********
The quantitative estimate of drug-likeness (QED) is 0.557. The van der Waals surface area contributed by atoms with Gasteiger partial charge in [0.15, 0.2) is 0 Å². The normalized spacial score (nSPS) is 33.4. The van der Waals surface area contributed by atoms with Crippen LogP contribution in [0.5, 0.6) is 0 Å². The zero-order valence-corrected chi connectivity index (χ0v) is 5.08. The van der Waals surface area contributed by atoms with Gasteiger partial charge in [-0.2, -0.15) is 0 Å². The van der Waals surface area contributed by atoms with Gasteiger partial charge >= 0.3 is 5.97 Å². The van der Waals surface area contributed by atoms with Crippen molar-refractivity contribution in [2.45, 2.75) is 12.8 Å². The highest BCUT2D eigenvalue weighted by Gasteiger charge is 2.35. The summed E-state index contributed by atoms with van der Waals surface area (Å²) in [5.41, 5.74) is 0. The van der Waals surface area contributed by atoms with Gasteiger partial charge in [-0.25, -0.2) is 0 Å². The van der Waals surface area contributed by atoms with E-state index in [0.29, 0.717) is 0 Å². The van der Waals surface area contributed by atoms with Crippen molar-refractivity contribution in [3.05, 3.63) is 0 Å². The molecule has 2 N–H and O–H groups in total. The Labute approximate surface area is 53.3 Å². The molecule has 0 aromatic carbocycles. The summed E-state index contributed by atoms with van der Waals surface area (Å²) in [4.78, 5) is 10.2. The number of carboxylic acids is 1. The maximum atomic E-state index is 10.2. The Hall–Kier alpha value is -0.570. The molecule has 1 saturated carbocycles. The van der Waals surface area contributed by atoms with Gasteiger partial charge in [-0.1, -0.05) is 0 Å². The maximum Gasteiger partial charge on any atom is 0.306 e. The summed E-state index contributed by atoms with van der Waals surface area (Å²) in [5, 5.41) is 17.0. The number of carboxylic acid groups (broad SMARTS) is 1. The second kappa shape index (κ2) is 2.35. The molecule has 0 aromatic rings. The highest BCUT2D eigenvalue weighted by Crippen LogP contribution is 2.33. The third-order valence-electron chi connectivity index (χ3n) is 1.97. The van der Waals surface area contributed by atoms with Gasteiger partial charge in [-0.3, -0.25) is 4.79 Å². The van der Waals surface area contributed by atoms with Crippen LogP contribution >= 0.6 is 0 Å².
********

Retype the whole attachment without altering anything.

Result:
The quantitative estimate of drug-likeness (QED) is 0.557. The van der Waals surface area contributed by atoms with Gasteiger partial charge in [0.15, 0.2) is 0 Å². The normalized spacial score (nSPS) is 33.4. The van der Waals surface area contributed by atoms with Crippen LogP contribution in [0.5, 0.6) is 0 Å². The zero-order valence-corrected chi connectivity index (χ0v) is 5.08. The van der Waals surface area contributed by atoms with Gasteiger partial charge in [-0.2, -0.15) is 0 Å². The van der Waals surface area contributed by atoms with Gasteiger partial charge >= 0.3 is 5.97 Å². The van der Waals surface area contributed by atoms with Crippen molar-refractivity contribution in [2.45, 2.75) is 12.8 Å². The highest BCUT2D eigenvalue weighted by Gasteiger charge is 2.35. The summed E-state index contributed by atoms with van der Waals surface area (Å²) in [5.41, 5.74) is 0. The van der Waals surface area contributed by atoms with Gasteiger partial charge in [-0.25, -0.2) is 0 Å². The van der Waals surface area contributed by atoms with E-state index in [0.29, 0.717) is 0 Å². The van der Waals surface area contributed by atoms with Crippen molar-refractivity contribution in [3.05, 3.63) is 0 Å². The molecule has 2 N–H and O–H groups in total. The Labute approximate surface area is 53.3 Å². The molecule has 0 aromatic carbocycles. The summed E-state index contributed by atoms with van der Waals surface area (Å²) in [4.78, 5) is 10.2. The number of carboxylic acids is 1. The maximum atomic E-state index is 10.2. The Hall–Kier alpha value is -0.570. The molecule has 1 saturated carbocycles. The van der Waals surface area contributed by atoms with Gasteiger partial charge in [-0.1, -0.05) is 0 Å². The maximum Gasteiger partial charge on any atom is 0.306 e. The summed E-state index contributed by atoms with van der Waals surface area (Å²) in [5, 5.41) is 17.0. The number of carboxylic acid groups (broad SMARTS) is 1. The second kappa shape index (κ2) is 2.35. The molecule has 0 aromatic rings. The highest BCUT2D eigenvalue weighted by Crippen LogP contribution is 2.33. The third-order valence-electron chi connectivity index (χ3n) is 1.97. The van der Waals surface area contributed by atoms with Gasteiger partial charge in [-0.3, -0.25) is 4.79 Å². The van der Waals surface area contributed by atoms with Crippen LogP contribution >= 0.6 is 0 Å².